- Improves planning and prediction or foresight skills
- Brings people together and builds confidence
- Calms the mind under pressure and teaches how to win and lose
- Treats schizophrenia and fosters therapy and rehabilitation
- Improves kids’ reading skills
- Fun and supports socialization
6 Tips to Becoming a Better Player at Chess
Nobody was born a good player at chess. Even without intellectuals, you don’t need studies or to be a genius to start playing the game. Playing chess regularly can make you smarter.
Advanced chess players begin playing the game as novices with little intelligence. But with practice, they became more intelligent and improve their IQ.
Here’re tips to become a better player:
- Know the rules and play lots of games
Review the basic rules of moving pieces and special chess rules to become a serious player. Knowing the rules of playing chess is the beginning of learning how to play. Learn how to:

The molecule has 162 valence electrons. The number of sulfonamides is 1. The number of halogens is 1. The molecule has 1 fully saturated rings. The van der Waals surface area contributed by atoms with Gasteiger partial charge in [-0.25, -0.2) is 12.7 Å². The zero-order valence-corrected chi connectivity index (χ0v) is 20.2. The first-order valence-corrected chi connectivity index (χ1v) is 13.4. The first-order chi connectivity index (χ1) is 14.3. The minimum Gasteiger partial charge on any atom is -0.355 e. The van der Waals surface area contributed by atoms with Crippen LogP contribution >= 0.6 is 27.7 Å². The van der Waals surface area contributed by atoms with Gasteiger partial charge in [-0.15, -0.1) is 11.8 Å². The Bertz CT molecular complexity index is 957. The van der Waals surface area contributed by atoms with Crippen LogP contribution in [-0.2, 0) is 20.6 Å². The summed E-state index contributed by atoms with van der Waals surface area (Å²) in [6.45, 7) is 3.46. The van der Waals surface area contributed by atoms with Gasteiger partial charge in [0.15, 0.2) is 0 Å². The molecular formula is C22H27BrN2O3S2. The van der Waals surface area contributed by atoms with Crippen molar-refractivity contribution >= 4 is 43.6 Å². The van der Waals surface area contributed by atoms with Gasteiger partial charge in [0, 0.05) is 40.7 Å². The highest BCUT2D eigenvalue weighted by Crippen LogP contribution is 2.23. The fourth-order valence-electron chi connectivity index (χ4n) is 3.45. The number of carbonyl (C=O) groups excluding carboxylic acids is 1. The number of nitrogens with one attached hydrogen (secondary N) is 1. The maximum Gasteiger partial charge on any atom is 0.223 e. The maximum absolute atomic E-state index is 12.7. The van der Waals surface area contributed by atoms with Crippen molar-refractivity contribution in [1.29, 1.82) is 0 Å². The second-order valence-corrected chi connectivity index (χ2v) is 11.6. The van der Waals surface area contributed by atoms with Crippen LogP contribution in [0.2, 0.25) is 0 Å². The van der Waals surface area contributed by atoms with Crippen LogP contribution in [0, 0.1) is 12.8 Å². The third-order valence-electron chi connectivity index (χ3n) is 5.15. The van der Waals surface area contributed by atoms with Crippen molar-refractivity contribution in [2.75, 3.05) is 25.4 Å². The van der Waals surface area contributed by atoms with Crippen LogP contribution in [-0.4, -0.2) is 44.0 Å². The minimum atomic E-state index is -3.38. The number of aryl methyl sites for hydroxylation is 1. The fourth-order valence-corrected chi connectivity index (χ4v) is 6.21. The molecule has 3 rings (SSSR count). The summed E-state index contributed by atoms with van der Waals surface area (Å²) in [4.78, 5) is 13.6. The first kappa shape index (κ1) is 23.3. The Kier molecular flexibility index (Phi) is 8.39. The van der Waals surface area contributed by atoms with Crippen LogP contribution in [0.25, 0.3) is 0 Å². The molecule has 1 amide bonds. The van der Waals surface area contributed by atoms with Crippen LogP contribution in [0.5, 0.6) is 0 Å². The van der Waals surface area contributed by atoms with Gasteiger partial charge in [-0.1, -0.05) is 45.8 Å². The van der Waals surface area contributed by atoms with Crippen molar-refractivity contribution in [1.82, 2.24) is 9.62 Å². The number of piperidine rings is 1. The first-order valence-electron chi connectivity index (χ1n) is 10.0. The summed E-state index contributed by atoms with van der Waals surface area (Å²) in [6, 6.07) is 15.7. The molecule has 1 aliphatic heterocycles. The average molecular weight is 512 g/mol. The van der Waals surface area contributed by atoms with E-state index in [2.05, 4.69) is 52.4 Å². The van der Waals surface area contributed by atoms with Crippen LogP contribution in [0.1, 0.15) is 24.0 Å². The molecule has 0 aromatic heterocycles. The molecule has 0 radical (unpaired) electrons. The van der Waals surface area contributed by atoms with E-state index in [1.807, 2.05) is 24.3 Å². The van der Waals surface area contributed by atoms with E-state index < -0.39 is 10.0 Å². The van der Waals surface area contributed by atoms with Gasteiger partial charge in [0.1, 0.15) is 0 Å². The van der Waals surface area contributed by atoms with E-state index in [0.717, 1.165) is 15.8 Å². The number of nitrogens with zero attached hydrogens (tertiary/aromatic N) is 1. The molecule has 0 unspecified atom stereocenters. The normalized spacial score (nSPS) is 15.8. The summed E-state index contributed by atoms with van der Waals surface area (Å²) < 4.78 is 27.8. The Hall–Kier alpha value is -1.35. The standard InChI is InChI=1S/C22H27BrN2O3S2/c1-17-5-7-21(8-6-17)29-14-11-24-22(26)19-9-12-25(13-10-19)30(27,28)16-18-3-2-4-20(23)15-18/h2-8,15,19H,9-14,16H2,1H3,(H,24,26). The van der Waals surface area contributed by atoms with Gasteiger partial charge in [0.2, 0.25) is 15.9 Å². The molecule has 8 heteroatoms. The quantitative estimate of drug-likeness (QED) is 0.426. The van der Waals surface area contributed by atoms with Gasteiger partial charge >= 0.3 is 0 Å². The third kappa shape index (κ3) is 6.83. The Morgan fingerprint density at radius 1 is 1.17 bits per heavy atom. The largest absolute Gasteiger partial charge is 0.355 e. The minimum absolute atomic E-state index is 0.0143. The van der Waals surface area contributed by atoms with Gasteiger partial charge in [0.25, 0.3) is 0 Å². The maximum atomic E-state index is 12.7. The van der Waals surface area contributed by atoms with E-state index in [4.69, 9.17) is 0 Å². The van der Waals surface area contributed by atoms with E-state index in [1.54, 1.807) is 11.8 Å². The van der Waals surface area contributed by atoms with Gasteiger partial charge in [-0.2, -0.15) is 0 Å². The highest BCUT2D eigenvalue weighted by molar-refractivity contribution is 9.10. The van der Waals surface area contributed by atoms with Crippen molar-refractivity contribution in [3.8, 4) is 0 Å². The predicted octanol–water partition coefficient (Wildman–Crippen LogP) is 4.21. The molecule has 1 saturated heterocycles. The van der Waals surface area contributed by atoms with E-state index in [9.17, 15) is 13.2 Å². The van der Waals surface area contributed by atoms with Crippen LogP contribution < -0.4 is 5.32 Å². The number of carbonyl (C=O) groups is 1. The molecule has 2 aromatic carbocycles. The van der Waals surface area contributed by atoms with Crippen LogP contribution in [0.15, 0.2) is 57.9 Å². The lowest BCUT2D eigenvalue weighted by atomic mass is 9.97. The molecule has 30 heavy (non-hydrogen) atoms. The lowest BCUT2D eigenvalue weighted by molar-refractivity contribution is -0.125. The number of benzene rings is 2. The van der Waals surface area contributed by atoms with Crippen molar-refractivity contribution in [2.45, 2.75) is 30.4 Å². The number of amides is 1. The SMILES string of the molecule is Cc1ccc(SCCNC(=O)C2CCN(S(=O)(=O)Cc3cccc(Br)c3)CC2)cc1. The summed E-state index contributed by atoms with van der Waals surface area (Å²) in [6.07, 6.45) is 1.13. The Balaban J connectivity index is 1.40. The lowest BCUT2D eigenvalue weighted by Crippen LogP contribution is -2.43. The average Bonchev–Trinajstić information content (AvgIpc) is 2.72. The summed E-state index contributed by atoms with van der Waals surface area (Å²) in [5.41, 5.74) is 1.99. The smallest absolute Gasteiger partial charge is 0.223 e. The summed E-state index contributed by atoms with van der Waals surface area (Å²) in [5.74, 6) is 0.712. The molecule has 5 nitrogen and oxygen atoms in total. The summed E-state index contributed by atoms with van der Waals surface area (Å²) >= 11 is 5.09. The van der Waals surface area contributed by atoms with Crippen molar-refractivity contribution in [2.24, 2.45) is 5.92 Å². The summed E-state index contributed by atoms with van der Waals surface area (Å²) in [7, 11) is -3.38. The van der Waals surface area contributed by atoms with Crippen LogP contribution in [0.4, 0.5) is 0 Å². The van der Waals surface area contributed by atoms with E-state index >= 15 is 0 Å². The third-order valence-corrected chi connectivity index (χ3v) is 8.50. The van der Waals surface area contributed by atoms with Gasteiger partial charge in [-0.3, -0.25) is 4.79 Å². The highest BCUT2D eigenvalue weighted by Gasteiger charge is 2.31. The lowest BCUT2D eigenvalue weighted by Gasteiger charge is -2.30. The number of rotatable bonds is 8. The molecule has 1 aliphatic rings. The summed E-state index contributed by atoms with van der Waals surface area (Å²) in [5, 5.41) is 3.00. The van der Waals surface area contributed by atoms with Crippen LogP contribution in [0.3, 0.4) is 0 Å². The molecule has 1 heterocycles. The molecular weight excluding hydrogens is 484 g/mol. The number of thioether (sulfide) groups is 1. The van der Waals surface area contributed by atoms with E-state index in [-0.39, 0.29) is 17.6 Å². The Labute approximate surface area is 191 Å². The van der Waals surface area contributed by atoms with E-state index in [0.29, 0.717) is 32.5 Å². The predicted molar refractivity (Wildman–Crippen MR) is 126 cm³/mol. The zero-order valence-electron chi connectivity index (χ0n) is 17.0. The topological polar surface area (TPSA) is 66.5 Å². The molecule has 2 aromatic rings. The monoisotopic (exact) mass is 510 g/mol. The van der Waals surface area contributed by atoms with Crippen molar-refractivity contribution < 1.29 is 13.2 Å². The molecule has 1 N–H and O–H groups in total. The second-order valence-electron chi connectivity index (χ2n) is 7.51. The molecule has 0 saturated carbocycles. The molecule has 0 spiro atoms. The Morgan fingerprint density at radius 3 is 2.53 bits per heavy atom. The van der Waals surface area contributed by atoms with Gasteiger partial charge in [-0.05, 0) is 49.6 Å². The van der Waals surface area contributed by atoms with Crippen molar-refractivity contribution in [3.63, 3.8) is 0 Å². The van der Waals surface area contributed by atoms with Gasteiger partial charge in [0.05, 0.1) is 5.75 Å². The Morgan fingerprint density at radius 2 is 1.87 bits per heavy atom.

- Setup the board for playing chess
- Move the pieces
- The castle as part of the special rules of playing chess
- Make the first move and know who does so
- Win a chess game
- Follow basic strategies of playing chess
- Practice playing
After you’ve known all the rules of playing chess, play lots of games to master the skill. Playing different chess games involves repetition to help you master the game.
Whether you’re at home or moving up and down, play lots of chess games to improve your playing skills. It’s also necessary to review every game you play.
Every chess game presents opportunities and mistakes to learn from. Use automated computer analysis to better understand every chess game you play.
- Practice with chess puzzles and analyze fundamental endgames
The techniques of playing chess are problems in bites waiting for a solution from you. Chess puzzles represent actual game scenarios with an opportunity to win.
Although it’s similar to playing chess, you skip to where you’re already a winner. Consider free chess puzzles to help you develop chess-playing tactics.
Some chess games only end after multiple moves and most, if not all, pieces have been traded away. This means that such games don’t end fast.
Kings and some pawns are usually left behind. In endgames, your focus is to promote the remaining pawns to queens.
The skill to navigate endgames is key in winning several chess games. Practice common endgame drills to improve your chess playing skills and become a better player.